Stephanie Pollaro is a woman on a mission. Soon after earning her master's degree from California State University Long Beach, she sold her possessions, gave up a comfortable life in the United States, and boarded an airplane to Mumbai to rescue trafficked girls.

In 2007, the former California girl founded the non-profit organization International Sanctuary with friend and fellow do-gooder Wendy Hicks. Today, iSanctuary works to reintegrate young trafficking survivors in India and the US into society.

The girls, many of whom are between the ages of 13 and 15, are paid fair wages for handcrafting and packaging stunning pieces of jewelry. We chatted with Pollaro about these beautiful baubles, her inspirations, and what women can do to help trafficked girls.  

Why jewelry?

It was the only thing I knew personally how to do! When we first started, I had envisioned so many different products, but the people in India who were supposed to be “teaching” the girls couldn’t put my designs into action. The only thing I could personally control was jewelry, so we became a jewelry company. And I am glad that we are, because the product is small, which really helps when shipping overseas!

What are some of the inspirations behind the jewelry (and I also see that you offer gorgeous stationery!)?

I struggle actually to find inspiration—it doesn’t come naturally for me. Sometimes, I have beads sitting around for years before I know what I want to do with them.

The TH Stationery,on the other hand, is created by a true artist. Tori Higa literally gave us her company. She wanted it to be used as a means of support for local survivors. She still designs for us, but the cards are all made in our US headquarters by survivors or volunteers helping out.

Do you have a personal favorite piece?

No, not really! They’re all special to me, especially when I get to see how much others get attached to their favorite. 

One thing I wear all the time is the Everyday Hoops. They are so easy to wear that I end up wearing them every day (which is why I called them “Everyday Hoops”).

Currently, I think Bellissimo is one of the sweetest necklaces we sell. 

You can’t go wrong with one of our Ring bracelets of any color.  They are really comfortable and super cute. Plus, one size fits almost anyone.

How long does it take on average for the women to make these pieces by hand?

Our jewelry is broken down into categories of skill and time it takes to complete. Some items can take less than 15 minutes. 

But a piece like our Peacock Cuff is hand cut from a sheet of brass.  Making the cuff requires a long process of piercing, filing, polishing, and shaping that can take almost two hours to make. 

How do you manage to keep price points reasonable and still pay (very) fair wages?


Because we are the manufacturer and the distributor/retailer, we don’t have a middle man costs. This allows us to pay higher wages, provide services, give scholarships and run our organization.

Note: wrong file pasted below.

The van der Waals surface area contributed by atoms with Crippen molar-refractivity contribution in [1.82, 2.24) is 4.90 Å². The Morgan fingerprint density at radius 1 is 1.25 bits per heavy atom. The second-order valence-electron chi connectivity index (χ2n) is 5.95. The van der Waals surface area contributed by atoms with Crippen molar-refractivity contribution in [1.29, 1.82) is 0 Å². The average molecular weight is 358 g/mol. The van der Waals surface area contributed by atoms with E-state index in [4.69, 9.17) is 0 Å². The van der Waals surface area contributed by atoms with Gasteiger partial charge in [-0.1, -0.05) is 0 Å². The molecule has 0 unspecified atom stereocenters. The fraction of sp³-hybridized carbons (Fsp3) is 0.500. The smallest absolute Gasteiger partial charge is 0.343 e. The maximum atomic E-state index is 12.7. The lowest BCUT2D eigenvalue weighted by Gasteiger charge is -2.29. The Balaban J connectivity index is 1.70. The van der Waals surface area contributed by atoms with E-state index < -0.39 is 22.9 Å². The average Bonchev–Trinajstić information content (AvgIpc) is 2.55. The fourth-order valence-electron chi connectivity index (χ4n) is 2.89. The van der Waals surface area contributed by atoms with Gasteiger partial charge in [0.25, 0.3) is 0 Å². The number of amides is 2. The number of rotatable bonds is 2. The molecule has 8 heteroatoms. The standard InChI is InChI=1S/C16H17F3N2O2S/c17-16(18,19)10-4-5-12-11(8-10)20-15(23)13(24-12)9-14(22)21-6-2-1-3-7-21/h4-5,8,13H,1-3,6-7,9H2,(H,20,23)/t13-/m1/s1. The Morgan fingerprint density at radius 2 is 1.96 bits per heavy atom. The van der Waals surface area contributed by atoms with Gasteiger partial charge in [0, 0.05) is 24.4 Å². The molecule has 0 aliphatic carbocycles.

What can regular women do to help end trafficking?

Know the signs of human trafficking and keep an eye out for anything that doesn’t seem right.

Check out the signs of human trafficking on our website and always report it (Hotline: 888-3737-888).

Support organizations like us that are providing jobs and services to survivors. You can purchase jewelry, host a jewelry trunk show in your home for your friends and family, connect us to retailers that could carry our product, and/or volunteer with us.

Overseas internships with our organization are available.

How can we educate others about human trafficking?

There are A LOT of educational websites out there. Though we sell jewelry, it is also an important part of our mission to advocate on behalf of exploited people and educate the public on the facts about human trafficking. So, you will find that our website isn’t just fashion-oriented and we have a list of resources where you can start educating yourself and others. 

Additionally, hosting a trunk show in your home or at your school is a great way to educate others. 

Why do you believe that so many people still don’t know very much about trafficking?

Well, since we first started, the number of people who know about trafficking has greatly increased. However, what we find is that American citizens are surprised to learn trafficking is taking place in the US.

What is the biggest misconception people have about victims of human trafficking?

That it doesn’t happen in the US and that trafficking only refers to sexual exploitation.

Once these girls and women start working with iSanctuary, how likely is it that they won’t become trafficking victims a second time?

According to a study conducted by USAID (2007), the lack of economic opportunities and the skills to earn an adequate income places survivors in vulnerable situations that can lead to re-trafficking. So, yes, with a job and the support of people who care about her, a victim is significantly less likely to be re-trafficked.  

Of course, financial stability is not the only thing a survivor needs. She also needs healing from the psychological wounds that often keep her from reintegrating. But that is why, when working with trafficking survivors, you don’t do it independently. You must work collaboratively with other agencies in the community for a victim-centered approach to services and strive to implement the best practices for reintegration. By working together to achieve a common goal, survivors are served, assisted and challenged to grow and reintegrate.

Images courtesy of iSanctuary. 

Tagged in: Wendy Hicks, Stephanie Pollaro, Purchase with Purpose, jewelry, iSanctuary, International Sanctuary, human trafficking non-profits, human rights   

The opinions expressed on the BUST blog are those of the authors themselves and do not necessarily reflect the position of BUST Magazine or its staff.




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